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Getting Under the Skin of Cannabinoids

June 6, 2018 Reviewed by Marta 1 Comment

A couple of years ago, the skincare industry clambered aboard the cannabis bandwagon with potions and lotions infused with hemp oil and skincare lines branded CBD. They were overwhelmingly underwhelming. But there’s no smoke without fire and tons of research dollars have been poured into the medical marijuana industry. I decided to take a closer look at cannabis, skincare and general wellness.

Specifically, we are talking about cannabinoids. The one that most people have been familiar with is the phytocannabinoid called tetrahydrocannabinol (THC). This is the primary psychoactive (high inducing) compound in cannabis. The other major cannabinoid is cannabidiol (CBD).

Although there are more than 113 different cannabinoids isolated from cannabis, with different effects, the skincare and health/wellness industries are focused on cannabidiol (CBD). This is because CBN has a strong affinity for CB-2 receptors located throughout the body.

The human body, in fact, produces its own cannabinoids, called endocannabinoids. These are really important for the maintainenace plysical stability and health. Endocannabinoids mediate communication between cells and, consequently, when there is a deficiency or problem with our endocannabinoid system, our physical and mental health will be affected.

So now we can see why cannabinoids are touted to bring relief to an array of symptoms including pain, nausea, anxiety, and inflammation.

While, I am still not convinced by these skincare products with a smattering of hemp oil, there is a compelling story for why topical CBD could be highly beneficial.

The skin possesses all the elements of the endocannabinoid system, i.e., endocannabinoid compounds (AEA and 2-AG), metabotropic (CB1R and CB2R) and ionotropic (TRPV-1) receptors of cannabinoids and the enzymes involved in the synthesis and metabolism of endocannabinoids (e.g. FAAH and MAGL). The various elements in the endocannabinoid system are involved in key mechanisms of skin regulation, such as control of growth of the epidermis and skin annexes, cell survival, immune and inflammatory responses, the transmission of sensory stimuli to the central nervous system (pain, itching) and the synthesis of lipids, among other activities. (Source)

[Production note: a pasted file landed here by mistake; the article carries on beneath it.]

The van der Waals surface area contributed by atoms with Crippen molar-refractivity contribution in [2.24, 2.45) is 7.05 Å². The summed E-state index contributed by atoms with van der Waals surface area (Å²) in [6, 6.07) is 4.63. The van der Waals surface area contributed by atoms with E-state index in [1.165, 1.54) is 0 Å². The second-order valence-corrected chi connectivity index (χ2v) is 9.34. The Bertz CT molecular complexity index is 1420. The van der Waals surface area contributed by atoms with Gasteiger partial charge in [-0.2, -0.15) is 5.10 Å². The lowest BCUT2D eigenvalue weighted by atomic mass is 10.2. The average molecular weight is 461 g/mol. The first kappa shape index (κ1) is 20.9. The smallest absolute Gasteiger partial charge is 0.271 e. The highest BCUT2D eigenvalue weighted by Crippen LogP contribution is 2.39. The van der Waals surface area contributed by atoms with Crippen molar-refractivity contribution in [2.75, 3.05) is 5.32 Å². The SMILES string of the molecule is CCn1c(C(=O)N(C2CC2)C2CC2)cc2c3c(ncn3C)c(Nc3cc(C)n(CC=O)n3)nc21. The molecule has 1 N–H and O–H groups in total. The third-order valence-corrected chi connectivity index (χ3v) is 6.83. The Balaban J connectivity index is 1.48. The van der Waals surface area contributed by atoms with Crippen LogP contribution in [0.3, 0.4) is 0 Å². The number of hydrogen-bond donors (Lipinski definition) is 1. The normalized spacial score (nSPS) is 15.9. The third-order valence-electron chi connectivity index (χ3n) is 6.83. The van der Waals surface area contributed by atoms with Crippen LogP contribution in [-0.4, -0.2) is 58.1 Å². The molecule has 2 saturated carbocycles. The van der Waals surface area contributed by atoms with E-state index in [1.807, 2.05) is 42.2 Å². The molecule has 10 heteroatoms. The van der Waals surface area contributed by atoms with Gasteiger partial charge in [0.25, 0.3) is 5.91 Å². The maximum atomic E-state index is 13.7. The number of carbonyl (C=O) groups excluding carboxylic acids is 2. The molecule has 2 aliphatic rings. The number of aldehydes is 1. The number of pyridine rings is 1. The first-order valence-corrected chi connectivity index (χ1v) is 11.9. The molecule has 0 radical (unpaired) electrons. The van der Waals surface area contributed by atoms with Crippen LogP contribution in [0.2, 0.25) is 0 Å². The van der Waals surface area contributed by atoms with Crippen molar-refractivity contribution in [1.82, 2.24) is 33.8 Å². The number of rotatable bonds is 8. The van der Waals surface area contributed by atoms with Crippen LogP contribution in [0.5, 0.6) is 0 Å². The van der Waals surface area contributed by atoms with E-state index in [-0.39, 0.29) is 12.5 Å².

Having said that, research on what cannabinoids can do for the skin itself if still a bit sparse. Most focuses on contact dermatitis and atopic dermatitis. Relief for itching seems especially promising. (Source)

In an animal study, researchers examined the effects of CB1 on skin inflammation. Mice treated with topical CB1 showed greater recovery of epidermal barrier function in acutely abrogated skin and a decrease of chronic skin inflammation.(Source)

Furthermore, cannabinoids are an important source of antioxidants (source). Nearly 100 cannabinoids have been identified in the plant, together with a large number of other bioactive compounds, such as phenolics and terpenes, which also have important antioxidant and anti-inflammatory activities (Hanuš et al., 2016; Russo, 2011).

Aging and many diseases are the result of inflammation and science on inflammatory diseases and cannabinoids is advancing at a rapid rate.  The fact that both CB1 and CB2 receptors have been found on immune cells suggests to scientists that cannabinoids play an important role in the regulation of the immune system. (Source)

Cannabinoids have been shown to be helpful for autoimmune disorders such as multiple sclerosis.  During the past few years, researchers are also becoming  more knowledgeable about the cannabinoid system and inflammatory liver disease. Cannabinoid therapies have also been extended to inflammation-related cancers, as well as other inflammation related diseases such as rheumatoid arthritis.

  • June 8, 2018

    by Barbara

    Well done! You've done your research well!

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